We applaud the Morning Star for taking a courageous stand against the erasure of women as a class, and stand in solidarity with you in the face of this inevitable backlash.

Please note that some signatories were only able to provide their initials, for fear of possible repercussions were they to be identified. This, sadly, reflects the climate of fear and intimidation that we are currently living in.

Wednesday 25 May 2016

A Very British Form of Corruption

Simon Jenkins writes: 

Now we know. 

The glitzy 50-storey tower that looms over London’s Vauxhall and Pimlico is, as the Guardian revealed yesterday, just a stack of bank deposits. 

Once dubbed Prescott Tower, after the minister who approved it against all advice, it is virtually empty.

At night, vulgar lighting more suited to a casino cannot conceal the fact that its interior is dark, owned by absent Russians, Nigerians and Chinese.

It makes no more contribution to London than a gold bar in a bank vault, but is far more prominent, a great smudge of tainted wealth on the city’s horizon.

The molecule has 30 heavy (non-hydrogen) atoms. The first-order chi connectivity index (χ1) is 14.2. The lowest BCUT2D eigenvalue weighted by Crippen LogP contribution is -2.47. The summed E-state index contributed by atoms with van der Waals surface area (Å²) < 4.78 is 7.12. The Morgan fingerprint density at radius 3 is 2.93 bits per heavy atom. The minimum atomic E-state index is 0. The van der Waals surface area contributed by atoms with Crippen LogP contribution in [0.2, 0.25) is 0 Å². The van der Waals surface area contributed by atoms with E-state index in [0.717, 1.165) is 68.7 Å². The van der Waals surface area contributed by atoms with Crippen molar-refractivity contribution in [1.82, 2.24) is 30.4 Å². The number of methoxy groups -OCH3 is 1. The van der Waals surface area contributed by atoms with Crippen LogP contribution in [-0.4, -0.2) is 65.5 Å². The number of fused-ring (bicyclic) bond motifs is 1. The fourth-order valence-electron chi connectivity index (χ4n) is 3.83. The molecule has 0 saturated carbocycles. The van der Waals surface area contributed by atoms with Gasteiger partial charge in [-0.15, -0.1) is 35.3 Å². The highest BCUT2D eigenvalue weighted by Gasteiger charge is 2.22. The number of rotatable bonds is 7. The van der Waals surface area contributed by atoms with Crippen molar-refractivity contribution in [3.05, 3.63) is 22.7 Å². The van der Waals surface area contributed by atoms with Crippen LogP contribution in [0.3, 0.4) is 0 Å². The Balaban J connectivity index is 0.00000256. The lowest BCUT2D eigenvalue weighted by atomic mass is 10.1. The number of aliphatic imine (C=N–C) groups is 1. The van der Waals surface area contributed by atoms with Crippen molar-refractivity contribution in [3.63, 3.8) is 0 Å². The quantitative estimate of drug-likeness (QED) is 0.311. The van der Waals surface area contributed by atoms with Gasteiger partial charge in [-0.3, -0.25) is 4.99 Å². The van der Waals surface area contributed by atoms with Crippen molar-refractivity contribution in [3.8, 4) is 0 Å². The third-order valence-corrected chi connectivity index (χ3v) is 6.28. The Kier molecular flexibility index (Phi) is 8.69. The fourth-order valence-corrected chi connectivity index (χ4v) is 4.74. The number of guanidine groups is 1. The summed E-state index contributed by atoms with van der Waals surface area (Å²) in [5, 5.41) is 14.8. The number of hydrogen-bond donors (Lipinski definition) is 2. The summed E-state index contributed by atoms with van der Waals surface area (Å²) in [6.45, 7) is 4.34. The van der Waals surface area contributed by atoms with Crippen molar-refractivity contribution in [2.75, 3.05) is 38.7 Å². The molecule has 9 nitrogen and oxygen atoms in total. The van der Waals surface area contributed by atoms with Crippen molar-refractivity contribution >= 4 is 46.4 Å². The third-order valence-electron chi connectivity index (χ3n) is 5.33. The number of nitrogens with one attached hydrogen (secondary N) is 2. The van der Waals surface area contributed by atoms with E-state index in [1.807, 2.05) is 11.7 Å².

In 2003 London’s first elected mayor, Ken Livingstone, was dazzled by a dinner invitation to the Villa Katoushka outside Cannes.

His hosts were the titans of London’s property world and he was reportedly soon in thrall to them.

He said he would offer them “the potential to make very good profits” in his new London. He especially wanted tall buildings; the taller the better. 

The developer Gerald Ronson lauded him for his remarkable “vision”. Tony Pidgley of Berkeley Homes called him “refreshing”. 

The mayor was as good as his word. 

He backed Ronson’s monster Heron Tower in the City. He backed Prescott’s Vauxhall tower. He backed the Bermondsey Shard

He even spent taxpayers’ money on lawyers to support developers at public inquiries. 

At the time the Tory leader of Wandsworth, Eddie Lister, assailed Livingstone’s obsession with towers as a “one-man dictatorship”. 

David Cameron’s then cities spokesman, John Gummer, compared Livingstone to Mussolini, and spoke of the towers as “the vulgarity of bigness”. 

Yet when Cameron came to power, this was all forgotten. 

In London, property is the most potent lobby. The Tory mayor, Boris Johnson, increased Livingstone’s rate of tower approvals, while Lister gratefully took office as his tall-buildings champion.